D: My grandmother taught me how to sew on a button and to darn and mum made us clothes when we were younger.


A: With our generation, that was a given. But now it's so rare for people that are much younger than we are, it’s rare for them to have that in their lived memory.


D: Where do they go to mend their clothes, or do they?


A: Teaching fashion students, you think, well, they will know how to do this stuff. Some of them do, but not all of them and you can find yourself teaching them quite rudimentary skills.


D: You would think that if this was if they really wanted to do that, learning these skills would be something that you would have learnt as part of the path to university.


A: Indeed, but some of them don't and not all of them necessarily come from an Arts Foundation. When I studied, we all did Arts Foundation, which was amazing. I did two years because I was so into it and did it while I did my A’ levels.

Some of them come from very different backgrounds today, particularly international students and they've not always had that grounding. Whereas we had that bit of playtime, to understand the other specialisms in art, time to play, time to explore, they've not necessarily had any of that. So, they're coming from a different grounding. 


D: After university, what did you do?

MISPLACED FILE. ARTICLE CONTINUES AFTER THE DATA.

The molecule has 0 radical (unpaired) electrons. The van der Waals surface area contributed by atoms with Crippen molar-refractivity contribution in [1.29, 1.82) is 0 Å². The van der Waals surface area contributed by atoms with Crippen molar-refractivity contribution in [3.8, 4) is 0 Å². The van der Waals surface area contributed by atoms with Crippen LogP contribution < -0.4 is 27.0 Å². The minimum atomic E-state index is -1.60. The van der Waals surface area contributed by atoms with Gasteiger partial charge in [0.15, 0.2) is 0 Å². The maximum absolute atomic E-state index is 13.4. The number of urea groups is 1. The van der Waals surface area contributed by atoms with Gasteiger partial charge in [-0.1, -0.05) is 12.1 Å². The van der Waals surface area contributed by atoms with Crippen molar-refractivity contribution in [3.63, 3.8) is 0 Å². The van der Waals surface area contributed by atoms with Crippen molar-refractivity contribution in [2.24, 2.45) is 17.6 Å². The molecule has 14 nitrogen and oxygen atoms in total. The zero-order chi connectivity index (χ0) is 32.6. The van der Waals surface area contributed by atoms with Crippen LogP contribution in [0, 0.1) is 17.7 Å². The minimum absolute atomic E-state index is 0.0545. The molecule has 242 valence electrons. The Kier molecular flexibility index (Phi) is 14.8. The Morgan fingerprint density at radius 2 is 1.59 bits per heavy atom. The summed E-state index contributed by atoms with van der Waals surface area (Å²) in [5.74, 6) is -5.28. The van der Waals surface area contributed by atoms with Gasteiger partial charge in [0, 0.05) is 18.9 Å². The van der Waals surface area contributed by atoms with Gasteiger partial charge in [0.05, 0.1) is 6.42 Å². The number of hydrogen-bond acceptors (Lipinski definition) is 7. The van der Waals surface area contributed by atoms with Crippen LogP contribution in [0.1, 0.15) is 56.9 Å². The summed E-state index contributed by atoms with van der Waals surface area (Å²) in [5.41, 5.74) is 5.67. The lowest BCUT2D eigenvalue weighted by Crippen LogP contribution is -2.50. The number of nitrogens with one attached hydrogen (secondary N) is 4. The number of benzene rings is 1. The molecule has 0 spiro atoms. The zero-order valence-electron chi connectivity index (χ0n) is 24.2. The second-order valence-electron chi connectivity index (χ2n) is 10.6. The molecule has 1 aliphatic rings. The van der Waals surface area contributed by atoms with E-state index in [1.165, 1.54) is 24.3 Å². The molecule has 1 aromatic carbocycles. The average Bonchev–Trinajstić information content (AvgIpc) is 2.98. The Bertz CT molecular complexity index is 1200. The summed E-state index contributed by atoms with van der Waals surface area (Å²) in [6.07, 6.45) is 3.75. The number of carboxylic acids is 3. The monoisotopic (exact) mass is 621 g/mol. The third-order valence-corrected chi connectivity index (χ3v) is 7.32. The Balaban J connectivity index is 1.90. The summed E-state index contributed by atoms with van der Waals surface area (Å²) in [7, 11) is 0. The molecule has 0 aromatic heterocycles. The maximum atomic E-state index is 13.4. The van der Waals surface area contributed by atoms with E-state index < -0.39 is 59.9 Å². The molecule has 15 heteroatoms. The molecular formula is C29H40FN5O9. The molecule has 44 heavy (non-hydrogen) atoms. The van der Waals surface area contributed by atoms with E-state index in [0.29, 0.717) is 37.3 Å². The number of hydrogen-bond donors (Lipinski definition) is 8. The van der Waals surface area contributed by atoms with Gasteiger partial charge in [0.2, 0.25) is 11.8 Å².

A: I went straight into freelance designing. I went and worked in Milan for a little while then came back to London and got straight to work with a colleague, who was the person I eventually co-wrote the Fabric for Fashion books with. We worked together, because he was a menswear knitwear designer and my specialisms were womenswear and textiles so we complemented each other and that joint knowledge increased the projects we could do together. Back in the 1980s that was a very nice earner. I got to have wonderful experiences, which saw me working all around the world and seeing factories in different parts of the world too. This was just prior to the point globalisation started to kick in. I was travelling to India and Turkey, places like that, but not really seeing this fast fashion because it was just about to gear up. What I was seeing as a designer and product developer, was a relentless hamster wheel cycle that started to feel like it was speeding up. It was at that point I started feeling that this is not what I love anymore. We get into creativity in the first place because we feel love for the practise, and it all became a bit tedious. During the 20 years I worked in the industry for all manner of different companies, either fully based here or based here with manufacturing elsewhere, I got to see a broad scope of the industry and eventually fell out of love with it.